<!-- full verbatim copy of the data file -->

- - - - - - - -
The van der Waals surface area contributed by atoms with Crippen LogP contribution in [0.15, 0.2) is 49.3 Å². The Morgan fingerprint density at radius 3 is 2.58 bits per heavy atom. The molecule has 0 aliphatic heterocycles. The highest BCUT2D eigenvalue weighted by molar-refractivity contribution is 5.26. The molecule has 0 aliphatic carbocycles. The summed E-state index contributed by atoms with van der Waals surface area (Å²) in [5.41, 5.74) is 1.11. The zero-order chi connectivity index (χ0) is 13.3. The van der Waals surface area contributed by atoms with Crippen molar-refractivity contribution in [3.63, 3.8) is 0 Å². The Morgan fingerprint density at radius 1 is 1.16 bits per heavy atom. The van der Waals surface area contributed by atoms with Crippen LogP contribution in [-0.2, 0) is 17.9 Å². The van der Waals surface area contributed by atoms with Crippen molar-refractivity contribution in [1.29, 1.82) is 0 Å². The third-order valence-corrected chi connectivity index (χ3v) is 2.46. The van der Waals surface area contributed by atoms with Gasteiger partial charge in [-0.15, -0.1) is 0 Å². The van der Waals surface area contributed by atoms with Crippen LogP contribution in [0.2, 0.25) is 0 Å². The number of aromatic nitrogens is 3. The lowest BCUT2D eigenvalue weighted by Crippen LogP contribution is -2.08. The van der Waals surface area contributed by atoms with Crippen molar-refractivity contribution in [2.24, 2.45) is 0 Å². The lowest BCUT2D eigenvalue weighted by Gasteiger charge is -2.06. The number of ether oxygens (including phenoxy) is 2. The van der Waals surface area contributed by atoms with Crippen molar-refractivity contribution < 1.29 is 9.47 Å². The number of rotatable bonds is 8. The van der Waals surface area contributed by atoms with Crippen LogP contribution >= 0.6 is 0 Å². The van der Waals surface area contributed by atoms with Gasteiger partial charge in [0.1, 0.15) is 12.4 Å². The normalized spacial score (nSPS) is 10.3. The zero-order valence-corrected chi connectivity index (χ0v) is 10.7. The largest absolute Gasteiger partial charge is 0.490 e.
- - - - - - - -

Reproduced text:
The van der Waals surface area contributed by atoms with Crippen LogP contribution in [0.15, 0.2) is 49.3 Å². The Morgan fingerprint density at radius 3 is 2.58 bits per heavy atom. The molecule has 0 aliphatic heterocycles. The highest BCUT2D eigenvalue weighted by molar-refractivity contribution is 5.26. The molecule has 0 aliphatic carbocycles. The summed E-state index contributed by atoms with van der Waals surface area (Å²) in [5.41, 5.74) is 1.11. The zero-order chi connectivity index (χ0) is 13.3. The van der Waals surface area contributed by atoms with Crippen molar-refractivity contribution in [3.63, 3.8) is 0 Å². The Morgan fingerprint density at radius 1 is 1.16 bits per heavy atom. The van der Waals surface area contributed by atoms with Crippen LogP contribution in [-0.2, 0) is 17.9 Å². The van der Waals surface area contributed by atoms with Crippen molar-refractivity contribution in [1.29, 1.82) is 0 Å². The third-order valence-corrected chi connectivity index (χ3v) is 2.46. The van der Waals surface area contributed by atoms with Gasteiger partial charge in [-0.15, -0.1) is 0 Å². The van der Waals surface area contributed by atoms with Crippen LogP contribution in [0.2, 0.25) is 0 Å². The number of aromatic nitrogens is 3. The lowest BCUT2D eigenvalue weighted by Crippen LogP contribution is -2.08. The van der Waals surface area contributed by atoms with Crippen molar-refractivity contribution in [2.24, 2.45) is 0 Å². The lowest BCUT2D eigenvalue weighted by Gasteiger charge is -2.06. The number of ether oxygens (including phenoxy) is 2. The van der Waals surface area contributed by atoms with Crippen molar-refractivity contribution < 1.29 is 9.47 Å². The number of rotatable bonds is 8. The van der Waals surface area contributed by atoms with Crippen LogP contribution >= 0.6 is 0 Å². The van der Waals surface area contributed by atoms with Gasteiger partial charge in [0.1, 0.15) is 12.4 Å². The normalized spacial score (nSPS) is 10.3. The zero-order valence-corrected chi connectivity index (χ0v) is 10.7. The largest absolute Gasteiger partial charge is 0.490 e.